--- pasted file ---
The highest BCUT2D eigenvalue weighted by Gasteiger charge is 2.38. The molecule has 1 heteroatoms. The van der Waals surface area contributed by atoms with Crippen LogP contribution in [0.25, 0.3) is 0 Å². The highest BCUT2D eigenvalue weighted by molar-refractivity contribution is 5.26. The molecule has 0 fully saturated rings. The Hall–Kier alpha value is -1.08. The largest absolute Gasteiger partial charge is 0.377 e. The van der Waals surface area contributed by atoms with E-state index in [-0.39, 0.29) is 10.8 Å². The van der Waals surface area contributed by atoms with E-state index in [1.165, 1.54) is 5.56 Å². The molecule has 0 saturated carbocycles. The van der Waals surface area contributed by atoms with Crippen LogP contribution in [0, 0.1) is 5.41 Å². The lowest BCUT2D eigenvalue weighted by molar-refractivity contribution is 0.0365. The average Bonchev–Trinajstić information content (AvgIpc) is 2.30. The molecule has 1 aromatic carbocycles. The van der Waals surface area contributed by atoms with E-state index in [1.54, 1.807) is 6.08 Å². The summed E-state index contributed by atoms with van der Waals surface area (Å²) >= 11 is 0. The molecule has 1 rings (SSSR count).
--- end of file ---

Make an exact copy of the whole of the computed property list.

The highest BCUT2D eigenvalue weighted by Gasteiger charge is 2.38. The molecule has 1 heteroatoms. The van der Waals surface area contributed by atoms with Crippen LogP contribution in [0.25, 0.3) is 0 Å². The highest BCUT2D eigenvalue weighted by molar-refractivity contribution is 5.26. The molecule has 0 fully saturated rings. The Hall–Kier alpha value is -1.08. The largest absolute Gasteiger partial charge is 0.377 e. The van der Waals surface area contributed by atoms with E-state index in [-0.39, 0.29) is 10.8 Å². The van der Waals surface area contributed by atoms with E-state index in [1.165, 1.54) is 5.56 Å². The molecule has 0 saturated carbocycles. The van der Waals surface area contributed by atoms with Crippen LogP contribution in [0, 0.1) is 5.41 Å². The lowest BCUT2D eigenvalue weighted by molar-refractivity contribution is 0.0365. The average Bonchev–Trinajstić information content (AvgIpc) is 2.30. The molecule has 1 aromatic carbocycles. The van der Waals surface area contributed by atoms with E-state index in [1.54, 1.807) is 6.08 Å². The summed E-state index contributed by atoms with van der Waals surface area (Å²) >= 11 is 0. The molecule has 1 rings (SSSR count).